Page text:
Global Neighborhood trains, employs refugees
By Marijke Fakasiieiki
Brent Hendricks started Global Neighborhood 14 years ago and Global Neighborhood Thrift Store 10 years ago out of a desire to provide long-term support to people coming to Spokane as refugees.
Initially, the program matched volunteers with refugee families for educational resources, cultural events, community support and tutoring efforts.
"In the first four years, as we spent time with people in the community, it became apparent that the biggest need was employment," he said.
"We offered classes and English tutoring, but most people came to us saying that they needed help with English homework, job applications and finding jobs," he said.
The pressure refugees feel about providing for their families was overwhelming, Brent said.
"When they felt stress from financial instability, it was hard for them to focus on anything else," Brent said.
So they pivoted the organization's focus to employment.
In 2011, they opened the Global Neighborhood Thrift Store to provide jobs and training for refugees. They started with two men, who learned how to operate a business to help people. They were not sure if they could grow beyond that, but they tried.
The thrift store has been operating for more than 10 years now.
Now they have paid $800,000 in wages to refugees and provided job training to more than 150 people. They plan future training to help refugees find jobs.
"We keep pushing on that and see how big an impact we can have when people have jobs to support themselves," said Brent, who started volunteering right out of college, working with refugee families in the community.
"After studying theology at Whitworth University, I stumbled into my work with refugees," he said. "I didn't leave college knowing what I would do. I didn't even know what a refugee was.
"When I formed relationships with refugees, it transformed my beliefs rather than my beliefs motivating the work," said Brent.
He worked at World Relief for a year as a resettlement case manager, "getting my feet wet, learning about the resettlement process. I realized I wanted to focus on something that would provide ongoing support for stage two in resettlement. That's how I got introduced to the world of refugees," said Brent.
Global Neighborhood has had 151 refugees complete job training and gain English skills. The training includes showing up on time, customer service, receiving feedback in the job setting and knowing all aspects of the job.
Global Neighborhood work also includes how to use a clock-in and clock-out system with computer skills, recycling textiles, certification to operate a forklift and having cashier experience with American money.
Trainees take the skills to other jobs. Global Neighborhood currently has 31 people on payroll, 20 of whom are former refugees from Iraq, Syria, Sri Lanka, Ukraine, Marshall Islands, Sudan, Ethiopia and Tanzania. Other employees work in management.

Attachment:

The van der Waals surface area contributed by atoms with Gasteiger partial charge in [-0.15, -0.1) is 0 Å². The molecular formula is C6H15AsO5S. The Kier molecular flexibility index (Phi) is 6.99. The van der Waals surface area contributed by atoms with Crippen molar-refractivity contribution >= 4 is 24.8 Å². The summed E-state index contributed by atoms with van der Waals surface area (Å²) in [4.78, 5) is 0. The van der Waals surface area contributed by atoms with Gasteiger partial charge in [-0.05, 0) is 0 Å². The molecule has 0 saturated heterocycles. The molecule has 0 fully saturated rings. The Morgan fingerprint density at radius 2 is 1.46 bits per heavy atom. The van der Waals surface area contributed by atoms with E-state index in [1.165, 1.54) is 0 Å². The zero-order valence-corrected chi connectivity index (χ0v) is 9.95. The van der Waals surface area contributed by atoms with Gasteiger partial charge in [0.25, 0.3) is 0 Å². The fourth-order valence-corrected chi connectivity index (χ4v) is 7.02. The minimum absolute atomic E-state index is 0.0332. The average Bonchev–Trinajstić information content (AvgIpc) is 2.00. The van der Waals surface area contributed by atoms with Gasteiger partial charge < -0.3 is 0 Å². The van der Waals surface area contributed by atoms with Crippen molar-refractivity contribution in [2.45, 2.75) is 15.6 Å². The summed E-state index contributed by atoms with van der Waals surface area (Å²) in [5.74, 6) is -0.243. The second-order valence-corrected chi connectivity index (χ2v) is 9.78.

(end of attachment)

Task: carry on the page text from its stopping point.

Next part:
The thrift store accepts any donations in good condition—clothing, household items, home décor, furniture, electronics and books. In reselling donations, they provide jobs. They recycle donations they cannot sell.
Global Neighborhood is conversing with other refugee service providers about the wave of refugees from Afghanistan. He said they are ready for the influx.
They did a clothing drive and told other service providers they would give free shopping vouchers for the thrift store, so refugees can come to "shop" for items in a dignified way.
Brent realizes they will need to offer as many jobs as possible and help people find jobs, so they can support themselves. In the last four years, there were fewer refugees and less demand for job training.
"We hire former refugees, who work in the store for one to six years. We provide training, referrals and case management to help them set up," said Brent.
"I consider myself a spiritual person. We approach this work with a belief that we are all interconnected and rely on one another," he said. "We are spiritual beings, so we are trying to provide a safe, uplifting environment for people, a place to support people where they are. People need a job to earn money to pay rent, but we also understand that a job is just one part of who we are," he said.
Brent sees people holistically, whatever their tradition or beliefs. He wants Global Neighborhood to build people up so they do more than earn a paycheck.
"We seek to empower people so they have dignity. That starts with meaningful work and earning a paycheck. Where people want to go with that is up to them," said Brent.
"Since I stumbled into the social enterprise business, I've become a strong believer in the power of a job to have a transformational impact on communities. We are going to keep doing what we can to keep writing paychecks," said Brent.
"We are figuring out logistics to bring people in after hours to shop with gift certificates. We are able to do that with donations from the community," said Brent
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